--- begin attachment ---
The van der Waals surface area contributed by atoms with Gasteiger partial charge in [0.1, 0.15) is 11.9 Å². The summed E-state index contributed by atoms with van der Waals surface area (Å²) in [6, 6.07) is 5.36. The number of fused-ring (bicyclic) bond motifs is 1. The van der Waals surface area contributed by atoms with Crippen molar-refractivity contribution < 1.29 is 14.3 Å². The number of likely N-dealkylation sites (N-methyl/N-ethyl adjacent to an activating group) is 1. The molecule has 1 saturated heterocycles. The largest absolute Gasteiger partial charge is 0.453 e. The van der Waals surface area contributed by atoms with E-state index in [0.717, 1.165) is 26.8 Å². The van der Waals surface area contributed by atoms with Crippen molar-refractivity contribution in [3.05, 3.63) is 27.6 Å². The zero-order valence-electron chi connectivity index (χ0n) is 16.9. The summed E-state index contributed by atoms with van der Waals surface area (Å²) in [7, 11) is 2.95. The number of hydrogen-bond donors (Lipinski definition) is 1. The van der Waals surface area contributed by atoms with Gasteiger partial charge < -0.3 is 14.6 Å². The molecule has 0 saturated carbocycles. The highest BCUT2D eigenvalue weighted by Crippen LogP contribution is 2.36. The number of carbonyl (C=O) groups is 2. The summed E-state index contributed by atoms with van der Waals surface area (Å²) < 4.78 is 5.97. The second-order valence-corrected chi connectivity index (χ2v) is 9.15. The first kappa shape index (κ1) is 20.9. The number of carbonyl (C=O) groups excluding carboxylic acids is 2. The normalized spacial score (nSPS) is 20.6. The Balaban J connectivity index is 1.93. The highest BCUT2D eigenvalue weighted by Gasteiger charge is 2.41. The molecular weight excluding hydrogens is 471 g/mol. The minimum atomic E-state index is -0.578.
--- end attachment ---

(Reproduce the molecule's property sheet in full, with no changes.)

The van der Waals surface area contributed by atoms with Gasteiger partial charge in [0.1, 0.15) is 11.9 Å². The summed E-state index contributed by atoms with van der Waals surface area (Å²) in [6, 6.07) is 5.36. The number of fused-ring (bicyclic) bond motifs is 1. The van der Waals surface area contributed by atoms with Crippen molar-refractivity contribution < 1.29 is 14.3 Å². The number of likely N-dealkylation sites (N-methyl/N-ethyl adjacent to an activating group) is 1. The molecule has 1 saturated heterocycles. The largest absolute Gasteiger partial charge is 0.453 e. The van der Waals surface area contributed by atoms with E-state index in [0.717, 1.165) is 26.8 Å². The van der Waals surface area contributed by atoms with Crippen molar-refractivity contribution in [3.05, 3.63) is 27.6 Å². The zero-order valence-electron chi connectivity index (χ0n) is 16.9. The summed E-state index contributed by atoms with van der Waals surface area (Å²) in [7, 11) is 2.95. The number of hydrogen-bond donors (Lipinski definition) is 1. The van der Waals surface area contributed by atoms with Gasteiger partial charge < -0.3 is 14.6 Å². The molecule has 0 saturated carbocycles. The highest BCUT2D eigenvalue weighted by Crippen LogP contribution is 2.36. The number of carbonyl (C=O) groups is 2. The summed E-state index contributed by atoms with van der Waals surface area (Å²) < 4.78 is 5.97. The second-order valence-corrected chi connectivity index (χ2v) is 9.15. The first kappa shape index (κ1) is 20.9. The number of carbonyl (C=O) groups excluding carboxylic acids is 2. The normalized spacial score (nSPS) is 20.6. The Balaban J connectivity index is 1.93. The highest BCUT2D eigenvalue weighted by Gasteiger charge is 2.41. The molecular weight excluding hydrogens is 471 g/mol. The minimum atomic E-state index is -0.578.